Home' Australian Ageing Agenda : AAA Jan-Feb 2015 Contents focus
an advertising feature
A more person-centred approach is at the core of the training
that is specific to people in community and residential environments.
Reputation is everything. "We are proud of the training practices we
have built at Selmar with our dedicated team," Sellen says.
One aspect of the recent branding campaign that produced a
positive response from clients was its brand essence message - 'Care
Beyond Compliance'. This is printed on the back of the polo tops that
students wear on placement. "Our message is carried through to the
workplace. Selmar Aged Care Education Institute students clearly
identified by their orange shirts and are given the practical aspects of
the course. They are highly employable and have the edge over many
other students who may have got their qualification without setting
foot into a facility."
Selmar Aged Care Education Institute recently announced new
partnerships with Jewish Care (Victoria) in addition to multi-site
providers and smaller individual providers in private and government.
To help consumers and employers make their own assessment in
finding the right training provider, ASQA has published a tool: 'Choosing
a training or education provider.' Visit: http://www.asqa.gov.au/media-
EDUCATION TRAINING GUIDE A 'FIRST'
One of the key initiatives to come out of the Victorian aged care
Southern Region Workforce Innovation Network (WIN) program
has been the "Useful Educators' Guide" Booklet. A first of its kind,
this booklet gives industry guidelines and recommendations on
all aspects of aged care training and has been generating a lot of
interest particularly from RTOs.
"It has certainly established stronger relationships with RTOs such
as Selmar Aged Care Education Institute who are prepared to work to
the recommended guidelines," says Bryan Quinn, Community/Human
Resources Manager at The Village Baxter, Frankston. The booklet is
being distributed to the aged care sector throughout Victoria and
is expected to become more widely circulated as the word spreads
about its relevance to the industry as a whole. "LASA's Workforce
Relations Taskforce has picked up on it and it was to be a topic of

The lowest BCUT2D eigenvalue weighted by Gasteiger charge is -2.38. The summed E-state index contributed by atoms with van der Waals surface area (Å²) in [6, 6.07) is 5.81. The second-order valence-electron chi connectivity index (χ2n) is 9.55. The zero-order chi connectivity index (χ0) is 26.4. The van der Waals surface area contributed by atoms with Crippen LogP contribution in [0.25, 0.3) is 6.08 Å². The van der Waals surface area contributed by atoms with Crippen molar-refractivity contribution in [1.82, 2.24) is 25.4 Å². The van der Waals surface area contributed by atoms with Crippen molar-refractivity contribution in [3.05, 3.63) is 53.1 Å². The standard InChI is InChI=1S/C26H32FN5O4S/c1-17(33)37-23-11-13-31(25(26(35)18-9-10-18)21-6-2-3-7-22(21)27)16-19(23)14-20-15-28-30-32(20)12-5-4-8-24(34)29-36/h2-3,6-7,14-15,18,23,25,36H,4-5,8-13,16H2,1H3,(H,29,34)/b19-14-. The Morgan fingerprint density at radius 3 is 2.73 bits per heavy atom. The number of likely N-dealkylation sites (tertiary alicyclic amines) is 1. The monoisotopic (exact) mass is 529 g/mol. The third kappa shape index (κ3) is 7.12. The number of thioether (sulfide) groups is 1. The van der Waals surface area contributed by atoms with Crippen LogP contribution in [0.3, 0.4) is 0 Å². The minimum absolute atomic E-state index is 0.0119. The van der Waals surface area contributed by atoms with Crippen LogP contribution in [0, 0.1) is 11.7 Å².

further discussion at our next meeting," Quinn says.
The WIN program, which was funded by the Community Services
and Health Industry Skills Council, was set up in 2013 to implement
projects that addressed issues in the aged care workforce and involved
training organisations, job seeking agencies and service providers.
According to Quinn, the Network looked at three areas:
recruitment, training -- "which is where the booklet is proving
useful" - and the way forward when it comes to mentoring the next
group of leaders.
"From our meeting last October with the Network participants
it was decided that the group should continue with the ongoing
initiatives that were implemented and also examine a number of
emerging options for employers. For instance, being able to share
staff and work towards developing consistent methods of training. We
know if The Village Baxter and the facility nearby have compatible
cultures, service and training standards and procedures the staffer
can be recommended for employment by either organisation." Quinn
says sharing staff in this way has not happened formally before
although previously staff could work at more than one facility.
"One of the recurring problems we have encountered involves
differences in training standards between facilities and training
organisations. So we need to be certain that the people working
with us have a collective understanding of their role and a mutual
standard of excellence particularly with organisations that share
He said the concept has the potential to spread and The Village
Baxter would be presenting these opportunities at the LASA Tri-State
Conference in Albury, in February.
Quinn hopes other organisations may well want to jump on board,
particularly some of the bigger operators. "It could be that a Job
Services Agency may have 15 people wanting to work in aged care
and putting it out there to aged care service providers with vacancies
or who are prepared to be part of a joint recruitment process the
JSA may be better able to try and match them. Equally, the ability
for providers to share traineeships for potential new staff entrants
creates additional employment opportunities.
"A few of the larger service providers have indicated they are
happy having seen the model working here and would like to talk to
JSAs / RTOs in other areas to establish a similar model. So what been
established through the WIN program is now spreading -- who knows
where it might go?"
The mentoring part of the WIN program is also working well, he
says. This specific leadership course involved potential leaders being
assigned to an industry mentor on a monthly basis. The mentors can
be CEOs or senior management from different service providers and
organisations working with this next group of leaders coming through
the industry. It could be a registered nurse wanting to become
directors of nursing, or anyone currently in the industry who has
been identified with leadership potential to give them the opportunity
and ability to take the next step forward.
"Working with them and encouraging them to take part in the
industry and work on their leadership skills so they can step up when
the opportunity arises to take on that next level of management."
As part of its three yearly accreditation appraisal due in January,
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